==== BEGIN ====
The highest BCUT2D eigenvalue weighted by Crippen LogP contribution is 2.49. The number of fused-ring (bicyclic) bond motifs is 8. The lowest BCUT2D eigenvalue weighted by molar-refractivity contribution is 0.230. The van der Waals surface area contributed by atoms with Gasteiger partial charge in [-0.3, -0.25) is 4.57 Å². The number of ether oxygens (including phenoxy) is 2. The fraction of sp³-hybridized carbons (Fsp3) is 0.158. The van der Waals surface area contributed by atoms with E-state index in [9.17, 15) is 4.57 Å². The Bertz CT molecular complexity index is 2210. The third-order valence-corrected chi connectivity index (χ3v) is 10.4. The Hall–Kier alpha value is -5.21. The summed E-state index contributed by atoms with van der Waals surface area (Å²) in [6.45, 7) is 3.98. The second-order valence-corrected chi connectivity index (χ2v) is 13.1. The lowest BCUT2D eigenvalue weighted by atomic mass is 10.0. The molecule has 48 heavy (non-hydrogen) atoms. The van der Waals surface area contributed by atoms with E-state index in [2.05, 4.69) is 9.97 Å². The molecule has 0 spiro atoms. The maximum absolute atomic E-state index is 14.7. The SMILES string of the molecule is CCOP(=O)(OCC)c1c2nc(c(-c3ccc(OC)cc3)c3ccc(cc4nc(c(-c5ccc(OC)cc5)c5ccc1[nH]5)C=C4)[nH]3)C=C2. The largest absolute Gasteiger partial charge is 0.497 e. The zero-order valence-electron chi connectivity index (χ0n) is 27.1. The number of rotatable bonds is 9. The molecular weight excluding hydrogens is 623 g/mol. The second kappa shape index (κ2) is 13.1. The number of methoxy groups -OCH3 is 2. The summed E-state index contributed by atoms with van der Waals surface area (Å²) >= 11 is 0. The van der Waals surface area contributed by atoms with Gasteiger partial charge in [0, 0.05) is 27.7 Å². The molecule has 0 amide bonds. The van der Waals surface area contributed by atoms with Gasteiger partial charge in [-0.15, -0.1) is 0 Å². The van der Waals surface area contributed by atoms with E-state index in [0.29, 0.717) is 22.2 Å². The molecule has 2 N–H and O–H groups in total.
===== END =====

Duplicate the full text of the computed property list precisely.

The highest BCUT2D eigenvalue weighted by Crippen LogP contribution is 2.49. The number of fused-ring (bicyclic) bond motifs is 8. The lowest BCUT2D eigenvalue weighted by molar-refractivity contribution is 0.230. The van der Waals surface area contributed by atoms with Gasteiger partial charge in [-0.3, -0.25) is 4.57 Å². The number of ether oxygens (including phenoxy) is 2. The fraction of sp³-hybridized carbons (Fsp3) is 0.158. The van der Waals surface area contributed by atoms with E-state index in [9.17, 15) is 4.57 Å². The Bertz CT molecular complexity index is 2210. The third-order valence-corrected chi connectivity index (χ3v) is 10.4. The Hall–Kier alpha value is -5.21. The summed E-state index contributed by atoms with van der Waals surface area (Å²) in [6.45, 7) is 3.98. The second-order valence-corrected chi connectivity index (χ2v) is 13.1. The lowest BCUT2D eigenvalue weighted by atomic mass is 10.0. The molecule has 48 heavy (non-hydrogen) atoms. The van der Waals surface area contributed by atoms with E-state index in [2.05, 4.69) is 9.97 Å². The molecule has 0 spiro atoms. The maximum absolute atomic E-state index is 14.7. The SMILES string of the molecule is CCOP(=O)(OCC)c1c2nc(c(-c3ccc(OC)cc3)c3ccc(cc4nc(c(-c5ccc(OC)cc5)c5ccc1[nH]5)C=C4)[nH]3)C=C2. The largest absolute Gasteiger partial charge is 0.497 e. The zero-order valence-electron chi connectivity index (χ0n) is 27.1. The number of rotatable bonds is 9. The molecular weight excluding hydrogens is 623 g/mol. The second kappa shape index (κ2) is 13.1. The number of methoxy groups -OCH3 is 2. The summed E-state index contributed by atoms with van der Waals surface area (Å²) >= 11 is 0. The van der Waals surface area contributed by atoms with Gasteiger partial charge in [0, 0.05) is 27.7 Å². The molecule has 0 amide bonds. The van der Waals surface area contributed by atoms with Gasteiger partial charge in [-0.15, -0.1) is 0 Å². The van der Waals surface area contributed by atoms with E-state index in [0.29, 0.717) is 22.2 Å². The molecule has 2 N–H and O–H groups in total.